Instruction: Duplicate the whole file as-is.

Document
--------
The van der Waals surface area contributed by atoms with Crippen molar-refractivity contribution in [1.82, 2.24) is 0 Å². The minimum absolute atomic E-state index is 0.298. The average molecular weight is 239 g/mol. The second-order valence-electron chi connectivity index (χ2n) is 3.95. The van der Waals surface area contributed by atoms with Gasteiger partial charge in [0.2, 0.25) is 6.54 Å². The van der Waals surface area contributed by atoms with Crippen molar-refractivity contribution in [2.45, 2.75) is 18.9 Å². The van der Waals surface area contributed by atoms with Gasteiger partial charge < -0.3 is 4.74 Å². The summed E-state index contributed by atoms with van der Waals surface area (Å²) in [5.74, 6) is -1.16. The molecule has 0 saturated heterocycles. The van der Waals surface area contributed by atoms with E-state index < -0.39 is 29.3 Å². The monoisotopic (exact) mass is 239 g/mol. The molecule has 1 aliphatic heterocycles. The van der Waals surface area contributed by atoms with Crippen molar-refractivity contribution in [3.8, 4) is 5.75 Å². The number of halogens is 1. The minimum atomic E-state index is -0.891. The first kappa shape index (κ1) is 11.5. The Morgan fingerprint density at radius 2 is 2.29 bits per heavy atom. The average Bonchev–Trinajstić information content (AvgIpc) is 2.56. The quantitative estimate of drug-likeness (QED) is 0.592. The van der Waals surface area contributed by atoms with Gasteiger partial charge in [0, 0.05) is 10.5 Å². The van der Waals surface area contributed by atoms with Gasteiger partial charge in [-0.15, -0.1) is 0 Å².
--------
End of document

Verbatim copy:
The van der Waals surface area contributed by atoms with Crippen molar-refractivity contribution in [1.82, 2.24) is 0 Å². The minimum absolute atomic E-state index is 0.298. The average molecular weight is 239 g/mol. The second-order valence-electron chi connectivity index (χ2n) is 3.95. The van der Waals surface area contributed by atoms with Gasteiger partial charge in [0.2, 0.25) is 6.54 Å². The van der Waals surface area contributed by atoms with Crippen molar-refractivity contribution in [2.45, 2.75) is 18.9 Å². The van der Waals surface area contributed by atoms with Gasteiger partial charge < -0.3 is 4.74 Å². The summed E-state index contributed by atoms with van der Waals surface area (Å²) in [5.74, 6) is -1.16. The molecule has 0 saturated heterocycles. The van der Waals surface area contributed by atoms with E-state index < -0.39 is 29.3 Å². The monoisotopic (exact) mass is 239 g/mol. The molecule has 1 aliphatic heterocycles. The van der Waals surface area contributed by atoms with Crippen molar-refractivity contribution in [3.8, 4) is 5.75 Å². The number of halogens is 1. The minimum atomic E-state index is -0.891. The first kappa shape index (κ1) is 11.5. The Morgan fingerprint density at radius 2 is 2.29 bits per heavy atom. The average Bonchev–Trinajstić information content (AvgIpc) is 2.56. The quantitative estimate of drug-likeness (QED) is 0.592. The van der Waals surface area contributed by atoms with Gasteiger partial charge in [0, 0.05) is 10.5 Å². The van der Waals surface area contributed by atoms with Gasteiger partial charge in [-0.15, -0.1) is 0 Å².